I can’t wait to read Edward’s book, whose lovely title was taken from this sad portrayal of G.B. Edward’s life in The Spectator in 1982. But more I personally love this book because it ends in the sixties, when I lived as a little child on the island, and reminds me of my Grandfather and other family members. It is a kind of pre-history to a part of my own life. Most of all I empathise with the pervading feeling of sadness present in the book, written by a man in self-imposed exile from the island he loves.

Categories
Celebrity Marketing

The Body Shop and Alison Jackson’s royal lookalikes

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The Body Shop Mother’s day advert by Alison Jackson

Alison Jackson is an artist and filmmaker who began using lookalikes to ‘depict our suspicions’ of the private lives of people in the public eye. Jane Mosse (pictured above holding a corgi) is Britain’s leading Camilla lookalike and is a close friend. I know she regularly finds herself swept up into various Alison Jackson projects such as those for Kleenex, Peter Alexander and Notonthehighstreet and the extremely successful TV commercial for T-Mobile 2011. Jane also features in Jackson’s latest foray into TV advertising for The Body Shop which urges us to treat your mother as if she were a queen – and amusingly depicts Charles and Camilla with corgis, apparently bringing The Queen breakfast in bed.

The Royal family are a frequent subject for Jackson, while they are incredibly well known, the vast majority of us naturally will never have an idea what these people are like in private. This is a gulf that our imaginations are happy to cross however. Jane says of those times when she makes a public appearance, “the interesting thing is that even when the public know you’re not the real deal they still act as though you were… When Gabi and Simon (lookalikes for Kate and Wills) went to Australia, they were mobbed in a shopping mall.”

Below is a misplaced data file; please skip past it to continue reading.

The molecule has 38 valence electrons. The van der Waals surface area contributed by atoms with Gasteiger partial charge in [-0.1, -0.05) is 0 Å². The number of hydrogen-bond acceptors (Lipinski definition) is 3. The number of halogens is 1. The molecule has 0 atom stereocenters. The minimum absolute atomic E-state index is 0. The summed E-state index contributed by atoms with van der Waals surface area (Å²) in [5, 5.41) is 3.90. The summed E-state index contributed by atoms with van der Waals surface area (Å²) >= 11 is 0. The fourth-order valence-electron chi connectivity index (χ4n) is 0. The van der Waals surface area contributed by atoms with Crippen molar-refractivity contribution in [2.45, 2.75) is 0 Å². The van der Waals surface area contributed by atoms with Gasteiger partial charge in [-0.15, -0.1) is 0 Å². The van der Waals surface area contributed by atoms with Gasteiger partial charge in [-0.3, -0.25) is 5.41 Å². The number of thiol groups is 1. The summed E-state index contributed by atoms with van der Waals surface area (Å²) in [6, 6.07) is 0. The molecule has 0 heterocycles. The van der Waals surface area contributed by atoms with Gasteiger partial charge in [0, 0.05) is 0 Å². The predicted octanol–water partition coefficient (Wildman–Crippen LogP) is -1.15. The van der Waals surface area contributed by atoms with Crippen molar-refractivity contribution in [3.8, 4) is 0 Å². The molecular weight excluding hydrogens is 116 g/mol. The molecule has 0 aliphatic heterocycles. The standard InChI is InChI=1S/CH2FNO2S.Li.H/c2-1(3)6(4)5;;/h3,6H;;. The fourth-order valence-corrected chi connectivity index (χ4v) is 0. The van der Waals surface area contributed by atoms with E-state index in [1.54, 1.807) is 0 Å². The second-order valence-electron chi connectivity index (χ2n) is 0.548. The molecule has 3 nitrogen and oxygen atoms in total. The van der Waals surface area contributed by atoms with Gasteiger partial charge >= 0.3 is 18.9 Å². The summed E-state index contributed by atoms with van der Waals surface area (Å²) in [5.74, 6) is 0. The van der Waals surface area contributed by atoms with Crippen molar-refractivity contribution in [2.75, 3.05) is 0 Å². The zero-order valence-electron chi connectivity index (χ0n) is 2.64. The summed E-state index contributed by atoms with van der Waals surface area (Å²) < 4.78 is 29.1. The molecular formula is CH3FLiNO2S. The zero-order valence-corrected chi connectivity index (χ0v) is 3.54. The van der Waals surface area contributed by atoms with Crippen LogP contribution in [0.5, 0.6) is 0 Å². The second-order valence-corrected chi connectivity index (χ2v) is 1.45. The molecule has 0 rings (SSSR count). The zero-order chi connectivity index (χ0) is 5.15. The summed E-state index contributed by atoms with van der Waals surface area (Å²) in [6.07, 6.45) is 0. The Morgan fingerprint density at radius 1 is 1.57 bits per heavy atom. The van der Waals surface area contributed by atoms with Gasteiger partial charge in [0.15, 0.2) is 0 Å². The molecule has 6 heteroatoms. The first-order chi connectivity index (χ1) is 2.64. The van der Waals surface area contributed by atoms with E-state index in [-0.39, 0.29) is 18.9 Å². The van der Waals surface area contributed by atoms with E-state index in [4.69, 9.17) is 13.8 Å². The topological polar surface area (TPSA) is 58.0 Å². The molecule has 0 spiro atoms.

Simon and Gabi in hiding
Lookalikes Simon and Gabi hiding in Australia

As viewers of Jackson’s work we know we are not watching the real Royal family, but there is something about using these doppelgängers makes us feel we are glimpsing a parallel reality. People like Jane are not not actors depicting a character, they are people who seem a hair away from the part. For me this is where much of the fascination Jackson exploits arises.

In Jackson’s interesting Ted talk from 2005 she talks about how ‘photography removes us from the real subject matter’ but this means that depictions of Princess Diana, have their own independent reality.